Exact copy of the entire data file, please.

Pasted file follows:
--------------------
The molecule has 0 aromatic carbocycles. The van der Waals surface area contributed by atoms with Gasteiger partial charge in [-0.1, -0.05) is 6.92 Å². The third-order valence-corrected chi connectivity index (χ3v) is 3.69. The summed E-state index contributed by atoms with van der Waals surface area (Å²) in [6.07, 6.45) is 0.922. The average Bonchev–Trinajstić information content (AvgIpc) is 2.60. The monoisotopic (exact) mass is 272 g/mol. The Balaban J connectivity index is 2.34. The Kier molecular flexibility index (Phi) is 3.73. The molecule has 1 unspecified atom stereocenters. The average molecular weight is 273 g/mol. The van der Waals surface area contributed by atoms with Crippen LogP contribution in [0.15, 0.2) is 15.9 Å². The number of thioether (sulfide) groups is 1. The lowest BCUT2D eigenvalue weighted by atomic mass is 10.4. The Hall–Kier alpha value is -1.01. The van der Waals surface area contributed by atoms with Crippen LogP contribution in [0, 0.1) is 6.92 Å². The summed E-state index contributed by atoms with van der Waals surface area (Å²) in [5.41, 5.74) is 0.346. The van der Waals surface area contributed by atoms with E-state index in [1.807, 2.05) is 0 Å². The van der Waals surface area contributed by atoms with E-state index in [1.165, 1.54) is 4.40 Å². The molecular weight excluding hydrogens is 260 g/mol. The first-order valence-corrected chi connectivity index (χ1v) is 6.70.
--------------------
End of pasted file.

The molecule has 0 aromatic carbocycles. The van der Waals surface area contributed by atoms with Gasteiger partial charge in [-0.1, -0.05) is 6.92 Å². The third-order valence-corrected chi connectivity index (χ3v) is 3.69. The summed E-state index contributed by atoms with van der Waals surface area (Å²) in [6.07, 6.45) is 0.922. The average Bonchev–Trinajstić information content (AvgIpc) is 2.60. The monoisotopic (exact) mass is 272 g/mol. The Balaban J connectivity index is 2.34. The Kier molecular flexibility index (Phi) is 3.73. The molecule has 1 unspecified atom stereocenters. The average molecular weight is 273 g/mol. The van der Waals surface area contributed by atoms with Crippen LogP contribution in [0.15, 0.2) is 15.9 Å². The number of thioether (sulfide) groups is 1. The lowest BCUT2D eigenvalue weighted by atomic mass is 10.4. The Hall–Kier alpha value is -1.01. The van der Waals surface area contributed by atoms with Crippen LogP contribution in [0, 0.1) is 6.92 Å². The summed E-state index contributed by atoms with van der Waals surface area (Å²) in [5.41, 5.74) is 0.346. The van der Waals surface area contributed by atoms with E-state index in [1.807, 2.05) is 0 Å². The van der Waals surface area contributed by atoms with E-state index in [1.165, 1.54) is 4.40 Å². The molecular weight excluding hydrogens is 260 g/mol. The first-order valence-corrected chi connectivity index (χ1v) is 6.70.